Today's post is all about helping others! It's hard being stuck at home - especially if you've got kids, are older and alone, are an extroverted person, etc. But it's also hard having to continue to go to work and to put yourself in harm's way like many of our doctors, medical staff, grocery workers, food service workers, and countless others are doing daily. So let's take a look at some things we can do (from our own homes!) to help out some of those people who are in need or who are doing hard things daily:

10. Check on your friends, family, and neighbors - Have you checked in with the elderly in your neighborhood? What about your aunt that is a nurse at the local hospital? Your cousin that works at the grocery store? Your friend that is a single mom? Call, text, email, or video chat to see how your friends, family, and neighbors are doing. A healthcare worker that's putting in extra time at work may need a dog walked, an elderly neighbor could use groceries...there's lots of possibilities.

9. Order delivery/carry out and TIP generously - Many restaurants across the country have been forced to close their dine-in options. This is understandable of course, but puts a lot of stress on them. One way we can help to support them is to order delivery or carry-out food and then tip them generously for their services.

8. Buy gift cards or certificates from local businesses to help them keep their doors open - Another option for local restaurants and other businesses is to consider ordering gift certificates for them. Not only will that help them monetarily but you'll also have an outing already planned for when restrictions and the like are lifted in the future.

7. Send a card/note - Nursing homes around the country have been closed to visitors. Why not take some time to fill out some cards or even a handwritten note to drop off for the local residents? Up until just recently ours were accepting drop off deliveries at the door - I think now they may have to be mailed. This is also a great idea for elderly neighbors or family members you can't visit right now - drop them in the mail or make a short car trip to drop off at their door. (Just remember to let them know they have mail waiting!)

6. Make up a care package or meal to drop off  - If you're able to, consider making a meal, healthy snack, or a care package of some kind for neighbors or friends. Let them know you'll be coming by or ask when is a good time and then ding, dong, ditch! (Only in a good way, not a mean way!) Another idea: a friend of mine on Facebook organized a large group of people to make food (separately, at their own homes) and then collected it all & delivered to the local hospital!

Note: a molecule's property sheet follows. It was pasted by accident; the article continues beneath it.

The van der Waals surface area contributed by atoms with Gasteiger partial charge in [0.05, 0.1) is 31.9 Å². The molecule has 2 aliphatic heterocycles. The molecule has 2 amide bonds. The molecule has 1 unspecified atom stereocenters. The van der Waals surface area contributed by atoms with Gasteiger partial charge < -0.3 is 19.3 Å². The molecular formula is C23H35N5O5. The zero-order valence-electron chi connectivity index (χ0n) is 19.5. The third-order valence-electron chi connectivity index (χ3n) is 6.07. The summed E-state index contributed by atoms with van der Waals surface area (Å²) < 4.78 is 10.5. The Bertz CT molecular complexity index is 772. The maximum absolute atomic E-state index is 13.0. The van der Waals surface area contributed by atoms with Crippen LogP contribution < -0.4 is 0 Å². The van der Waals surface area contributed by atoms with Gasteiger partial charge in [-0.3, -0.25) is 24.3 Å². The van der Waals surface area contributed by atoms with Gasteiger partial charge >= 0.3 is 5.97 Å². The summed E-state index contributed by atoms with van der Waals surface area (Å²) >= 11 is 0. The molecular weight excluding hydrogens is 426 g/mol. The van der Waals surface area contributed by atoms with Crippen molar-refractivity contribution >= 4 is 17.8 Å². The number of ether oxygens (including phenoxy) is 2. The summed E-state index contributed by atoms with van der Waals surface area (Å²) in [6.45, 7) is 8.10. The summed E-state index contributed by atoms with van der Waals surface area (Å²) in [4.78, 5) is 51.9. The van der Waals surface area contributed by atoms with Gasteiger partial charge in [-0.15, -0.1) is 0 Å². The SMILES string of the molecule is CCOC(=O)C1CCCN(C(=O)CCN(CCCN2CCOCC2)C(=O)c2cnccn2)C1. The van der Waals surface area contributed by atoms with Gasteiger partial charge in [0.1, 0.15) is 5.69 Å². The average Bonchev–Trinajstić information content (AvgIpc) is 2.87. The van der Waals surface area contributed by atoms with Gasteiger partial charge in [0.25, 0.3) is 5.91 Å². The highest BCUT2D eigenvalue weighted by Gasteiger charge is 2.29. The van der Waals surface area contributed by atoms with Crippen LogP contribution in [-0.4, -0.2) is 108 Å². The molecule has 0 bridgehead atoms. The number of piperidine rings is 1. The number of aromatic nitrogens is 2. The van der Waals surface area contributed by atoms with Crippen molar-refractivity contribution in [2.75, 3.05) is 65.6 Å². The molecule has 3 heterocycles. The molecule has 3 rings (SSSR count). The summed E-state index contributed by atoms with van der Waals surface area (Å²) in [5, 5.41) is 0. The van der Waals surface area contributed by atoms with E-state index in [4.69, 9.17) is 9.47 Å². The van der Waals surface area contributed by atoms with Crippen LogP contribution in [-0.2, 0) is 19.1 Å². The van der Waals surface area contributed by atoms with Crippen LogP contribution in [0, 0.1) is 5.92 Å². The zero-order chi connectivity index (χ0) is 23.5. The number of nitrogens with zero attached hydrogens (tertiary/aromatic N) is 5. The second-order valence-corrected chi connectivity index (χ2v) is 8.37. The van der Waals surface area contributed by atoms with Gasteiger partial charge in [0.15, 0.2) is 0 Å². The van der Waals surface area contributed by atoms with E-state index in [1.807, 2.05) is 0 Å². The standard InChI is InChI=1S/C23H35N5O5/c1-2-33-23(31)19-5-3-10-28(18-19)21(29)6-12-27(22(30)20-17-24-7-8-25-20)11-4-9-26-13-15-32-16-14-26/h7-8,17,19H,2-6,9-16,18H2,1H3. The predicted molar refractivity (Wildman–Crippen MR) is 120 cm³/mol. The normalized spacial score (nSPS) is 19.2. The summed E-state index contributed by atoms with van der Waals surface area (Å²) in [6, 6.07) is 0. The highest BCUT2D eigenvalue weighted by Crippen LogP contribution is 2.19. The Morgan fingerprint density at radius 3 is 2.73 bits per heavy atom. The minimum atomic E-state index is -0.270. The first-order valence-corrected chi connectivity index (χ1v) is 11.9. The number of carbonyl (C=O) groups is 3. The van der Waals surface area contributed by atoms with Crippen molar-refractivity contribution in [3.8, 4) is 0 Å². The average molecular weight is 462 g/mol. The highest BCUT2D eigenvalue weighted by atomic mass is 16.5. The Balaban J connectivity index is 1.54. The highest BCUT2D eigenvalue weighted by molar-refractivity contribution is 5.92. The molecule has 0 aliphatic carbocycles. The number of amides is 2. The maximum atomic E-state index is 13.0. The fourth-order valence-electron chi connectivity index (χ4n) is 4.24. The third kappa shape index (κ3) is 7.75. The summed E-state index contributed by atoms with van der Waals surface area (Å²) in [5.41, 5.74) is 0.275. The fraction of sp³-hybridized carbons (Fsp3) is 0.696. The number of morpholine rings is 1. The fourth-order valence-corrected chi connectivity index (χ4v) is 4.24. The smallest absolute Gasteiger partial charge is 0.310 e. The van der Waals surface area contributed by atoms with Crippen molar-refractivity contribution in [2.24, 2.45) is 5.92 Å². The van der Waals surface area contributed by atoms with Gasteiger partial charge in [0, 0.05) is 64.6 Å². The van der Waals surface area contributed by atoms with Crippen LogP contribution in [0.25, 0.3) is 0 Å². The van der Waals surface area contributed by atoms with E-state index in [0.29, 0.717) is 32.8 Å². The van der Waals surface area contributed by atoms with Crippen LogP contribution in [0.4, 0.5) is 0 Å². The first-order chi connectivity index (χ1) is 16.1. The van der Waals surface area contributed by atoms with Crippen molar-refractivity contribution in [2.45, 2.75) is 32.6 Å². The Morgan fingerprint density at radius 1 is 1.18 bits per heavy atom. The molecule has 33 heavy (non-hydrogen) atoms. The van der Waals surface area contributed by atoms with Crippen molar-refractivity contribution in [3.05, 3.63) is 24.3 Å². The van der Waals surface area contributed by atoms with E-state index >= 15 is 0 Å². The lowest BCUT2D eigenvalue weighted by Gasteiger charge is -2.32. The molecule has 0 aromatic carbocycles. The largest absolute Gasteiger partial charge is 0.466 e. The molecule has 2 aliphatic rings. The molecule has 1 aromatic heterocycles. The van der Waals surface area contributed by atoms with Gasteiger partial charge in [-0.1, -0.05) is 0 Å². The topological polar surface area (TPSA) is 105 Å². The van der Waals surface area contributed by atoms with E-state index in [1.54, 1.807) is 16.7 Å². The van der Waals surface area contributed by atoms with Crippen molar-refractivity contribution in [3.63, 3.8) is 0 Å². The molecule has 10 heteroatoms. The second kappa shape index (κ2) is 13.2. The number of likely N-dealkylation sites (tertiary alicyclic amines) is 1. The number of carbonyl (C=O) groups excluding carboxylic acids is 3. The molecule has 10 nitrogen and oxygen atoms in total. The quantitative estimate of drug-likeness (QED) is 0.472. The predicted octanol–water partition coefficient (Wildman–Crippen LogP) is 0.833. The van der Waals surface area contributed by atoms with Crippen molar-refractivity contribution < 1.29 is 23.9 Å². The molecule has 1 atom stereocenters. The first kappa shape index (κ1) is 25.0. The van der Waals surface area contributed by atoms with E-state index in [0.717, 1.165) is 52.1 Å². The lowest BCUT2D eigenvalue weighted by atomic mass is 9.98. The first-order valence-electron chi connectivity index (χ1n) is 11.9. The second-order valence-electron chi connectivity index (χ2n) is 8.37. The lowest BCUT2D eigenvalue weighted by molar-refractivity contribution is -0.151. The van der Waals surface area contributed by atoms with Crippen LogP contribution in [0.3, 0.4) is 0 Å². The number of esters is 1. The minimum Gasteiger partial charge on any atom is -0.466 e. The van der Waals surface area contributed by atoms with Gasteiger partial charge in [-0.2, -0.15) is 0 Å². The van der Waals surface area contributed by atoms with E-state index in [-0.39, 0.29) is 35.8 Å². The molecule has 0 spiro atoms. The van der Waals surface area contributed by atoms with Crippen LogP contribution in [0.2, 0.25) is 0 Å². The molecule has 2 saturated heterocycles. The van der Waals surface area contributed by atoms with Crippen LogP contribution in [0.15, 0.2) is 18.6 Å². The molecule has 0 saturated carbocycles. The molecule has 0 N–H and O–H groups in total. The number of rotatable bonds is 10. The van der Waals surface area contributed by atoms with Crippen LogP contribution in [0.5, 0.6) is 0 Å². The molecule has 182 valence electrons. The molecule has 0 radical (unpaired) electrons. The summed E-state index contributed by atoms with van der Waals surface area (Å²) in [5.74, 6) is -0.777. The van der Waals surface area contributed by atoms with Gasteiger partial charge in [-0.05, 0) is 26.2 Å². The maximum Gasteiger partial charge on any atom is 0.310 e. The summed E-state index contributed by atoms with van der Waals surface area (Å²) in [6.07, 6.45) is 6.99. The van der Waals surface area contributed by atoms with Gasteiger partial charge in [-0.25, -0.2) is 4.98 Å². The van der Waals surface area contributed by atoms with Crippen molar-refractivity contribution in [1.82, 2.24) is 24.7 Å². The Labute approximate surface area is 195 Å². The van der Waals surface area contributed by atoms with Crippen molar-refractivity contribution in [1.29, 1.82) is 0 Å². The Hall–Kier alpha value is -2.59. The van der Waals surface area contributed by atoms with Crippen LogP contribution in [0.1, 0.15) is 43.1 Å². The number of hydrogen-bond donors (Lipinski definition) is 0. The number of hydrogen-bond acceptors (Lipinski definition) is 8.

5. Order or pick up groceries for someone else - All across the country people are staying at home and trying to avoid going out for anything unless absolutely necessary. However, life still goes on and people still need groceries, household supplies, etc. So if you're healthy and going out, call someone you know who may be more at risk or unable to venture out and see what you can pick up for them. Or if you're in a part of the country that offers delivery, utilize that service.

4. Use your skills to help your community - Check local community groups and see what people in your area are in need of and how you can help them. (This will obviously vary, depending on where you are.) Local to us I've seen nursing homes asking for people who sew to make cloth masks, parents asking for homework help/educational resources, and people working together to make meals for our local healthcare workers.

3, 2, and 1. Give/Donate/Volunteer - Check in with local food pantries, community centers, group homes, nursing homes, etc. to see what they’re in need of. And of course, donations of money are always good if you're unable to collect things for them. Some places to consider: Feeding America, Meals on Wheels, No Kid Hungry, homeless shelters, and the Red Cross. If you’re healthy and able, consider donating blood or volunteering with one of those organizations or a local non-profit that needs volunteers. Obviously this is another one that will depend on your personal health, your state/community guidelines, etc. Please follow all rules and use your best judgement on keeping yourself safe.

If you enjoyed today's list, make sure you check out these others:
Monday: Top Ten Virtual Field Trips
Tuesday: Top Ten Easy Arts & Crafts
Wednesday: Top Ten Life Skills to Learn
Thursday: Top Ten Ways To Relax
Friday: Ten Ways to Help Others